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FLASHBACK: How do Ferrari Drivers Avoid the Police
Jim Ciardella ---  Ferrari Writer Jim Ciardella --- Ferrari Writer
For Immediate Release:
Dateline: Los Gatos , CA
Wednesday, July 17, 2019


The Ferrari’s Rueben drove enjoyed running above the speed limit. The Daytona’s and Daytona Spyder’s had 12-cylinder engines and were like racehorses. They didn’t want to be held back or driven slowly. The unusual body styles and bright colors made them easy to spot by the highway patrol. And, if a police officer didn’t see the Ferrari, he usually heard the roar of its engine.

Editor’s Note: Jim was traveling earlier this week, so here’s a favorite post of his.  Enjoy!

Driving fast Ferrari’s every day of the week, Rueben was constantly watching out for the Highway Patrol, especially in California where he did most of his driving.

“On another occasion, I was coming back from Southern California with a Ferrari Berlinetta Boxer (BB), ” Rueben recalled. “You know…the 12 cylinders Ferrari. Now in those days, the speed limit was 55 mph, and I had to be careful not to get too many speeding tickets.

“I was on my usual California route and used to stop at Denny’s in Lost Hills at the intersection of I-5 and Highway 46. Denny’s was my regular stop to have lunch, take a break, or put gas in the car. Highway patrol officers stopped there to take breaks as well. While they saw me plenty of times, they usually didn’t say anything to me.”

Until one day when the officers got curious.

One of three officers asked Rueben, “Why are you here so often, what kind of job do you have?”

Rueben explained that his job involved driving to and from Los Gatos with Ferrari’s. All three officers asked to see the car.

When Rueben said “Sure,” they got excited and asked for a ride as well. Rueben responded, “Give me your keys and your gun, and you can take the car for a run around here by yourself.”

They laughed, but one of them gave Rueben the keys to his patrol car and asked, “You want my gun too?”

“No,” said Rueben. “Just the keys.”

The highway patrol officer took the Ferrari for a drive and came back so happy the other two went for a ride as well. They thanked Rueben and left, but not before saying, “We hope to see you around here again.”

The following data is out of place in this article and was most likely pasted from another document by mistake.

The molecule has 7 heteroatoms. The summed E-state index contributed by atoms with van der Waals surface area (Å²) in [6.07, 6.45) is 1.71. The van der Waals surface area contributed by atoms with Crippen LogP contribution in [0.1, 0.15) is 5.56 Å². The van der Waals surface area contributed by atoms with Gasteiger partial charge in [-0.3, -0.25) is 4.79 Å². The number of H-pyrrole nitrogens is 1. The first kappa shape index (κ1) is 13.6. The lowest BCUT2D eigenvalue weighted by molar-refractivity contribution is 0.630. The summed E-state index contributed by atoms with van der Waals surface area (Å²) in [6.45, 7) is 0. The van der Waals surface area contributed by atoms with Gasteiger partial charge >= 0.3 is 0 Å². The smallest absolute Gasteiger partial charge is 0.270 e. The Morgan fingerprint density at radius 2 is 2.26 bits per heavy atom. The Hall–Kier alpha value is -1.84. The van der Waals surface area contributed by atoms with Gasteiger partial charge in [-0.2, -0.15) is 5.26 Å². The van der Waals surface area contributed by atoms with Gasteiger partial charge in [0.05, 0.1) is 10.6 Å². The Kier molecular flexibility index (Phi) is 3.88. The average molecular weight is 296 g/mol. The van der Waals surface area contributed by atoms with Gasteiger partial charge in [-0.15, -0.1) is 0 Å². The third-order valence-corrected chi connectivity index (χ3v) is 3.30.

Rueben said, “Over time, I probably let those highway patrol officers drive three or four different Ferraris while I took my break at Denny’s.”

Police Advice on How To Avoid Speeding Tickets

One time, as Rueben started to leave Denny’s, the highway patrolmen offered to share some valuable advice for someone who regularly drove fast cars.

“We appreciate you letting us drive these fancy cars. We want to tell you something, so pay attention. We know when we see a sports car on the highway, sooner or later, the driver will go over the speed limit. We call each other and say, ‘Watch out for this car.’ So remember, if the officer that sees you speeding doesn’t catch you, another one will.”

Rueben already had two tickets, so this was not only good advice, but advice he planned to take. One more and he would have lost his license.

Rueben’s adventures are only part of the Ferrari of Los Gatos story. In the next post, meet one of the greatest baseball players in San Francisco history, that is, until it came to driving a Ferrari.

Photo:  Ken Wolter / Shutterstock.com

About the Blog

The blog FLGstory.com tells how two young men had a dream to sell Ferraris. In 1976, Richard Rivoir and Brian Burnett's dream turned into a Silicon Valley business that became the best-known Ferrari dealership in the world. It's the story of Ferrari of Los Gatos and corresponds with a book that is a work in progress. 

About the Author 

Jim Ciardella is a storyteller, Ferrari enthusiast, and native Californian. Born and raised in Palo Alto, he grew up in the heart of Silicon Valley and witnessed the dot.com boom and the changes it created.

At one point, he met Brian Burnett, co-owner of Ferrari of Los Gatos. Over the years, Brian told Jim numerous stories about Ferrari of Los Gatos and finished each tale with these words: “And someone ought to write a book about it.”

One night, after many stories and Brian’s predictable conclusion, Jim told him, “I’ll do it. I’ll write the book.”

When he isn’t writing to tell a story, Jim, a finance executive, helps technology companies. He started his career in public accounting and soon realized that growing and improving businesses was his calling. And there was no better place to fulfill that calling than Silicon Valley, the land of startups and successful hi-tech firms.

Writing played a big part in all of Jim’s business experiences and is his real passion. Jim believes, “The written word weaves memories into an amazing story.”

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